The Boston area has long been known as an enclave for the Irish. But just how Irish is it?
Growing up just outside of Boston in Burlington Massachusetts I got a first hand look at just how Irish our state is. It seemed like every third person I went to High School with had an Irish last name. McGonigal, McDermott, O’Brien, McDonagh, McNeil, O’Leary and so on. Of course being of Italian decent I though we were the most plentiful ancestry, but that is a topic for another blog.
According to the US Census Bureau, pretty darn Irish.
In the Boston metropolitan area, 22.8 percent of the population said they were of Irish descent — the highest percentage of the top 50 most populous US cities, beating out other notable areas of Irish heritage like Chicago, New York, and Philadelphia, according to a 2014 survey.
In Massachusetts, 21.5 percent of the population — or just under 1.5 million people — claimed Irish ancestry, according to the survey. And in Braintree, a whopping 42.3 percent of residents said they were Irish.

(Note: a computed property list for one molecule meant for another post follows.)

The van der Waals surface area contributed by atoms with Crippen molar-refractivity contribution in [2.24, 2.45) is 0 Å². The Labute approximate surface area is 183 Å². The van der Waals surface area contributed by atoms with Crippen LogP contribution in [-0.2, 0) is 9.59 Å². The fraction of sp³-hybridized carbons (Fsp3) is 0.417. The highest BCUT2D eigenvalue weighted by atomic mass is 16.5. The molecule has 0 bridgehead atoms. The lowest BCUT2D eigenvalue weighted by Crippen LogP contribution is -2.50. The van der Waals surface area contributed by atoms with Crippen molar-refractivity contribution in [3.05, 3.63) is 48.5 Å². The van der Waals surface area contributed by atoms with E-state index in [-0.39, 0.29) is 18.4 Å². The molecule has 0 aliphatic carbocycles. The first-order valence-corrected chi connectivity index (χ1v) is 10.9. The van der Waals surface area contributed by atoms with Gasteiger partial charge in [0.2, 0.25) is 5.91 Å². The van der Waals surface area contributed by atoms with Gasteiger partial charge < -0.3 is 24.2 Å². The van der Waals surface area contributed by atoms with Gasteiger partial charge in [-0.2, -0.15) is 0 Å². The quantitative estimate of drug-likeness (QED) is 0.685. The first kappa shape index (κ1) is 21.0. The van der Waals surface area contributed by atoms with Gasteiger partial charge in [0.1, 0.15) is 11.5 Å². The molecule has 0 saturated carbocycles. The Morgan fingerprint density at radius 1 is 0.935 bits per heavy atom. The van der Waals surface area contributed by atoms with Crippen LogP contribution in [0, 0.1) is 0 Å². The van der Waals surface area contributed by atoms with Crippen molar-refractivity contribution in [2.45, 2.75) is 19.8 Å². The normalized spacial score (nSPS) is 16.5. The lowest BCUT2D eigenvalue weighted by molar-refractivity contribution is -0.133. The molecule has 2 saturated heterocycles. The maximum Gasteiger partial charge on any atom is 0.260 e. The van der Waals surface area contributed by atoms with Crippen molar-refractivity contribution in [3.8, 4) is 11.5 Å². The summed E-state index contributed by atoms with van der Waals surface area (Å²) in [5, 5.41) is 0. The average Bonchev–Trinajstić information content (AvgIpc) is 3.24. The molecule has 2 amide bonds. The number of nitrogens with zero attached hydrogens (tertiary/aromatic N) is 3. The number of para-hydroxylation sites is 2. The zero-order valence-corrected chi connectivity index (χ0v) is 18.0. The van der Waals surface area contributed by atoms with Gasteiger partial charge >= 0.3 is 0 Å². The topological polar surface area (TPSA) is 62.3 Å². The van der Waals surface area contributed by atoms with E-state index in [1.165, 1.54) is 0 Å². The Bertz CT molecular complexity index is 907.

“Braintree is just one example of the many communities near Boston that are close to having a majority Irish population,” agency officials wrote in a statement, listing Scituate, Hanover, Marshfield, and Norwell as others.
At 20.9 percent, New Hampshire is the only other state in the US with more than one-fifth of the population claiming Irish heritage, according to the Census Bureau.
What is it that brings the Irish to the North East in such massive numbers? My guess is the tough North East climate/lifestyle. The Irish are known to be a resilient and tough people. They were made this way by repeatedly surviving and thriving through tough times. Disease, war, famine, and environmental hardships. The Irish continue to stare down and defeat these catastrophes emerging ever stronger.
That reminds me of all the people I grew up with in and around Boston.
Another interesting Census tidbit about Irish-Americans: the median income for Irish-led households clocked in at $62,141, which is nearly $10,000 higher than the national median. And, Irish-Americans tend to hold a higher rate of high school diplomas and college degrees than the national average.
In the United States, 33.1 million people claimed Irish heritage in 2014 — more than seven times the actual population of Ireland at 4.6 million, according to the agency.
Finally the only people I know of that are prouder of their heritage than Bostonians, are Irish Bostonians. Some of the most fun people to have a beer with (or whiskey) I might add.
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